In the end these things matter most: How well did you love? How fully did you love? How deeply did you learn to let go?
~ The Buddha
This October 2012 daily series, “A Wilderness Hike,” started with the promise of sharing glimpses of my forthcoming book, “Getting Unstuck,” much of which was worked out during these long, clarifying excursions into the mountains and wild forests. Today those glimpses begin! So here goes.
Imagine we could do what we love, melting away obstacles, letting go of fear, and living happy—and now, not later. What would happen if the world existed to fulfill our dreams and desires? How would we feel if everything around us were a reflection of our energy and what we were creating? And what if our purpose here were exactly to fill this role as the best way to serve the universal good?
When I conceived “Getting Unstuck,” I sat down to write a practical book. I was watching so many people struggle, and unnecessarily. They were looking for work. They hated their jobs. I saw how people were stuck in other area of their lives as well. I listened to people’s stories about how they were stuck. I expected to write of struggles, hard work, recovery, methodologies, and I did write about those things. But when I stepped away from the details for an overview, I found I had written something else entirely. In short, in every section, in every chapter, in every part of every approach, there was a consistent and persistent theme:
The Keys to Abundance are Love and Gratitude.
There it was, looking all mystical and idealistic. But there it was—the essence of the very practical processes and analyses I had spend months recording. Love and Gratitude. I had long preached that it’s easier to do what you love than to settle for what you don’t. But now I had myself discovered that this was only the surface. To be successful, to enjoy Abundance in all areas of life, begin with Love and Gratitude.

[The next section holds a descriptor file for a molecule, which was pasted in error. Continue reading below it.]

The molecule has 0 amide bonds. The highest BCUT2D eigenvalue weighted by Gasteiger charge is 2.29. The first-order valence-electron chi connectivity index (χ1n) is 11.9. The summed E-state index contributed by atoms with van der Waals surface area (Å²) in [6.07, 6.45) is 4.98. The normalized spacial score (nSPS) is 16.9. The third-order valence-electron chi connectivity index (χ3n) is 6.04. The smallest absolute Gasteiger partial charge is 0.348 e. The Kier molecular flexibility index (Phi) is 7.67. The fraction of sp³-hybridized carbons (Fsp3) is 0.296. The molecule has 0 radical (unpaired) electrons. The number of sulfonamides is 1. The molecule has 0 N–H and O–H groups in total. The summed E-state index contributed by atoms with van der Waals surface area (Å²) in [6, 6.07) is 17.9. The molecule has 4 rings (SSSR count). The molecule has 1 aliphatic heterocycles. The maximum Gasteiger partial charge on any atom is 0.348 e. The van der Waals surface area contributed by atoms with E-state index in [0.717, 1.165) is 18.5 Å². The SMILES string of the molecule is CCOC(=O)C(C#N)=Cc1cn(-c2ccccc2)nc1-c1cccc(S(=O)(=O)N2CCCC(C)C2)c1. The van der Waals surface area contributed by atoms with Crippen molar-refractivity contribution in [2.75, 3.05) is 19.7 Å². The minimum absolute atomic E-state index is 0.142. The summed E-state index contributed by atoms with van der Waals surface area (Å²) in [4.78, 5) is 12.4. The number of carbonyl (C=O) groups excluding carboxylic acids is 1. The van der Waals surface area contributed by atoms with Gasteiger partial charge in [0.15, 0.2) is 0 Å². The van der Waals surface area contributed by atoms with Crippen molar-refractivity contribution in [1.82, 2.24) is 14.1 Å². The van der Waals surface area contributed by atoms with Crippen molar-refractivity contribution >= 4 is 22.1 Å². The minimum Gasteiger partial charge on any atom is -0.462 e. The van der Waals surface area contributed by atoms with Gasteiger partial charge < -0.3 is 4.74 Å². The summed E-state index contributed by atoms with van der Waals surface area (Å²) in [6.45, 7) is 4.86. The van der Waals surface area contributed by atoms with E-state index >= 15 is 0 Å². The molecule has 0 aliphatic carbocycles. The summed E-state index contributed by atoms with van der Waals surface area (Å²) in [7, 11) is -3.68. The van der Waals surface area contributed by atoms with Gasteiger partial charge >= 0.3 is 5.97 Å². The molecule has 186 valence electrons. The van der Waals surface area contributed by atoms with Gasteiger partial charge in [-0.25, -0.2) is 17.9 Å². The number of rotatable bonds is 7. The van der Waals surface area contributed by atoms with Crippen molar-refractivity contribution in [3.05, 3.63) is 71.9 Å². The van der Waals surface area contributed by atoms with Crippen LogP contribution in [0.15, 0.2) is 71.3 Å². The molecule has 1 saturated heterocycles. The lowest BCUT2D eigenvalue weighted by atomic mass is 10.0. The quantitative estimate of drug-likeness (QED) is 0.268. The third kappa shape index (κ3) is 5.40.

Struggling to do what we believe we have to do just doesn’t work well. Unfortunately, it’s also the most common approach. We are often motivated more by avoidance of what we don’t want than by what we would prefer. We are a reactive lot. We prefer to coasting to climbing, and coasting only happens downhill. So we ward off the trouble, and never get to building what we’d like. But if we aren’t working to build our dreams, we’re working to build someone else’s dreams. Our dreams then slowly die on the shelf—and needlessly.
So how can we move past the obstacles blocking this destiny? And what about the fears holding us back? What do we do about unfavorable conditions? What’s the secret to making something so seemingly idealistic work for us? This is a journey that first requires us to take a good look at ourselves and our habits. If nothing changes, nothing changes. And what changes first are not circumstances or situations, but thoughts and emotions–Happiness and Hope come first, not as a product; waiting for either keeps people stuck. It’s backwards.